Enrique Camacho: From US Army Colonel to Uber Driver — Your job title doesn’t define your identity. Your personal values and how you treat others define your identity

“We’re only as good as our last race. People don’t really care what we’ve done. They’re interested in what we can do for them today and tomorrow.” — Enrique Camacho

Former US Army Colonel Enrique Camacho worked with some of the most recognized names in defense and served at a few national agencies. “I was kind of a big deal… at least I thought,” he said. But after he retired from the military, his experience of becoming an Uber driver made him realize, “Nobody cared that I was ‘Kind of a Big Deal.’

He asked his Uber passengers lots of questions, and empathized with their stories. “Funny thing is, only 3 out of 453 passengers I delivered ever asked about my story. Perhaps the 450 thought Enrique Camacho was a middle-aged immigrant supporting his family the best way he could, with a limited skill set and future,” he added.

It was then when the “Truth bomb hit me,” the ex-Colonel shared his moment of epiphany. “We’re only as good as our last race. People don’t really care what we’ve done. They’re interested in what we can do for them today and tomorrow… It’s not a bad thing; it’s a realization that we must continuously learn and grow, so we don’t stagnate.”

Model Citizen Uber Driver

Initially, the former Colonel started a coffee company. But between writing business plans and developing product lines, his new Model Citizen Coffee Company needed additional financing, which was what made him give the Uber ride-sharing platform a shot.

Now that he knows how it feels like to network within the Uber ride-hailing service, “It also got me thinking about people we encounter every day. Do we measure them based on what we think they can offer us?” he asked.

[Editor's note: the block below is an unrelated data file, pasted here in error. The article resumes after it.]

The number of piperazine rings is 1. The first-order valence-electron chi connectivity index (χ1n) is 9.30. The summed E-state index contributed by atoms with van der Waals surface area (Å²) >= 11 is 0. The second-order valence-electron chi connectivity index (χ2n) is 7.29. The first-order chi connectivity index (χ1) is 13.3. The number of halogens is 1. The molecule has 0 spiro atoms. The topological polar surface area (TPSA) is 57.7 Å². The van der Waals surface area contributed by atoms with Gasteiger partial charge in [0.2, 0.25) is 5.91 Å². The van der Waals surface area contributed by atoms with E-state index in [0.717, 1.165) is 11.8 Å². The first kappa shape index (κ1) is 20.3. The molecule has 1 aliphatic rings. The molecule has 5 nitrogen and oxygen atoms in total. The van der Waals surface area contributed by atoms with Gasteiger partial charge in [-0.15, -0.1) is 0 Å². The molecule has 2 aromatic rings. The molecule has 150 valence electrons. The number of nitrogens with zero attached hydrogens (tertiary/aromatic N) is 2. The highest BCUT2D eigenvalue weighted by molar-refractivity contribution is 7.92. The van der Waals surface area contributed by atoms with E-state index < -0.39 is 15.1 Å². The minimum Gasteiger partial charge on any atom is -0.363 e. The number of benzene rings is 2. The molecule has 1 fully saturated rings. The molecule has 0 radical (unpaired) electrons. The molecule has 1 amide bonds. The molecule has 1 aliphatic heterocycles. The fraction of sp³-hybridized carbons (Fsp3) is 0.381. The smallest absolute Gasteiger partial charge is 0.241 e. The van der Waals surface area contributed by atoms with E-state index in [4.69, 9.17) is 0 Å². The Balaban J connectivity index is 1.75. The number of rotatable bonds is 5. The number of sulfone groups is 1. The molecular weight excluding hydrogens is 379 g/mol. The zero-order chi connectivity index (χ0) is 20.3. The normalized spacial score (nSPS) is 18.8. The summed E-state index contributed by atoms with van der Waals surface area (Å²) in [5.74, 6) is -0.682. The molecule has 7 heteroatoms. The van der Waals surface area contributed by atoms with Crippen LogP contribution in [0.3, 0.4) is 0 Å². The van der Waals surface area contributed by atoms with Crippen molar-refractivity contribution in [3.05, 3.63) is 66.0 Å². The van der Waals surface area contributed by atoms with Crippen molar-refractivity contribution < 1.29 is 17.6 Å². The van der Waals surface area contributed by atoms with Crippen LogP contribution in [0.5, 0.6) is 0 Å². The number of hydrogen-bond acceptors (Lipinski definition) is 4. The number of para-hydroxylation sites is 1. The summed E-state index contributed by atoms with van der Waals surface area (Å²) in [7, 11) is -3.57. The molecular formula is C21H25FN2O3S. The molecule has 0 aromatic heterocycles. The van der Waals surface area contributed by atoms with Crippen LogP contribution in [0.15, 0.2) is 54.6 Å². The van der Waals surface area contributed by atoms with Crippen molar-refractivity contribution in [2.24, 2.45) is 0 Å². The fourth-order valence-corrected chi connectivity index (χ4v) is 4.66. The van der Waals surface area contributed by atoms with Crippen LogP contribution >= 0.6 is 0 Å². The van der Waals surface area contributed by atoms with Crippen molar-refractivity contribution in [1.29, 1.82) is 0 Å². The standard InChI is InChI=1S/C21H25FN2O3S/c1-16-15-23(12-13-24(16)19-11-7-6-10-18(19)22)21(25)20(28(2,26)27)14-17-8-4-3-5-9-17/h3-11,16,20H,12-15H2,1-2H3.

Enrique Camacho the Uber driver, waiter, clerk, truck driver, cable guy, hammer wielder etc.

“My hope is that when we encounter Enrique Camacho, the Uber driver, waiter, clerk, truck driver, cable guy, or hammer wielder, we’ll engage them with the same curiosity we engage those we deem important. Be brave and enjoy our fellow man/woman’s story. It helps us develop new perspectives and appreciate others, which ultimately makes us all better.”

Enrique Camacho’s true life story tells us that if we define ourselves with our job title instead of our personal values and how we contribute that to others, we may no longer feel validated and of any significance when we either lose our jobs or retire from our careers, especially if it’s a high-ranking position in a multinational corporation (MNC), for example. Others may feel the same because their job title signifies a lower-ranking position or profession.

Either way, the takeaway message from this story echoes the words of retired command sergeant major (CSM) Delta Force Tom Sattery: “No one cares what you did; they care who you are.”

Again, nobody really cares about what you do today or did in the past; they care more about the kind of person you are right now and will be tomorrow. As civil rights activist Maya Angelou said, “People will forget what you said, people will forget what you did, but people will never forget how you made them feel.”

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